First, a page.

@ Jon… the solar farm was able to be built (financed) on a Bond issuance, based on enough people signing up for the ruse. Many have figured the ruse out and have dropped their commitment… thus the need to sign a new larger contract with FSU to cover the guaranteed revenue, feign interest in the ruse, and ease the growing concern of the Bond holders.
…shhh, but don’t tell anyone I told you the truth
Still waiting for a report on whether the solar farm is generating the power it promised, what it costs to produce, how much were paying, and comparison to other forms.
“A Skeptic” nailed it dead-nuts-on…
This is just a shell game.
The solar farm can produce a finite amount of power. That a set amount goes to FSU so that they can claim to be 30% dependent upon solar is meaningless as the provider, Tallahassee Utilities, will produce the same amount of power regardless of the source or destination.
OK, I am thinking this Solar thing is a Tallahassee Scam. The last I heard, the City had a huge waiting list to get on the Solar Deal (pay a higher set amount for each KW now and it will not go up for 20 Years). They built the Solar Farm and when the City did the math, they had more customers than the Farm could handle so they built a Second Farm. The waiting list customers took that over as well. NOW you are saying that FSU is jumping in. Either you are going to have to Kick people off of it to handle FSU or build another Solar Farm or this is a Scam. The last I heard, both Solar Farms generated enough power to only run 10% of the Homes in Tallahassee through the Power Plant meaning all Homes and Businesses are getting power from the Power Plant and the Solar Panels are hooked up to the Power Plant to help out so, even though you signed up to pay more for Solar, you are not 100% Solar, maybe 10%. BUT, look at the bright side, you can feel all warm and fuzzy when you brag to your friends that you are on Solar………just don’t say how little.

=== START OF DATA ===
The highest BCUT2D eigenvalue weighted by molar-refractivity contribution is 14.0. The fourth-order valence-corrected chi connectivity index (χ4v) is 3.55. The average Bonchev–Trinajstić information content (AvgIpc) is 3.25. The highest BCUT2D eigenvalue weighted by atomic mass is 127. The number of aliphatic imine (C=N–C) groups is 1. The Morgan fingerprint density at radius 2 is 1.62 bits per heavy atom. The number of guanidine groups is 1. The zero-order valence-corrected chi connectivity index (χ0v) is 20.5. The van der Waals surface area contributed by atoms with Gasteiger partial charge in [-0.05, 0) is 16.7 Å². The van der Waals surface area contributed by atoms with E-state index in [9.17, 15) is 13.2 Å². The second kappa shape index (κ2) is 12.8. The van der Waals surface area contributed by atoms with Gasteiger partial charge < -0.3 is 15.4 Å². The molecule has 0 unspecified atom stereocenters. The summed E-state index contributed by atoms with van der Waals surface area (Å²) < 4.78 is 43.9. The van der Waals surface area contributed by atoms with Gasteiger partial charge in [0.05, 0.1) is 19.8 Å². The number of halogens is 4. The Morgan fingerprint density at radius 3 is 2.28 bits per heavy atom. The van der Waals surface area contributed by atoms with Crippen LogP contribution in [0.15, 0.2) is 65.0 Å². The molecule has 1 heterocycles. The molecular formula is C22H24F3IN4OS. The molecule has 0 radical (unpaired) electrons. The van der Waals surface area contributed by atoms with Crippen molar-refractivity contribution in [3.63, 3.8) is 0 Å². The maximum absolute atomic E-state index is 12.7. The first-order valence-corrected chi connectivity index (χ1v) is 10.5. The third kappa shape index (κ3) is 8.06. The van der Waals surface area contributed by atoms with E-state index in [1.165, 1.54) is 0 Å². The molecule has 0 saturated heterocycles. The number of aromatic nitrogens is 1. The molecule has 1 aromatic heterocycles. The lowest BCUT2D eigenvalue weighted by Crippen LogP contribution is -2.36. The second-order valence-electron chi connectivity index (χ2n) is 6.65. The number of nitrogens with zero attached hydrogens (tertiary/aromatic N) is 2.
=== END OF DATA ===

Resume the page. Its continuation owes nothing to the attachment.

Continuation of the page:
The City of Tallahassee has jumped into “the green new deal” with both feet. They have purchased a lot of battery powered lawn equipment and cars with little regard to the upkeep and maintenance. The cost to replace the batteries in an electric car is approximately $16,000.00. The batteries that are typically warrantied for 65,000 miles. And guess who pays for the replacement batteries? The big winner is China where most lithium batteries are manufactured.
If 20 million dollars for FSU’s stadium wasn’t a big enough waste of taxpayer money, now we have to pay for their electricity? I’d be “enthusiastic” if someone else was gonna pay for my electricity too. I don’t really give a dad gum about FSU’s “Sustainability and Facilities team as long as we have a crime wave in our neighborhoods and shootings at every Circle K in town.
Dave Irvin isn’t doing jack for the people paying his way, none of this means a dang thing to anyone trying to figure out how to pay their property taxes.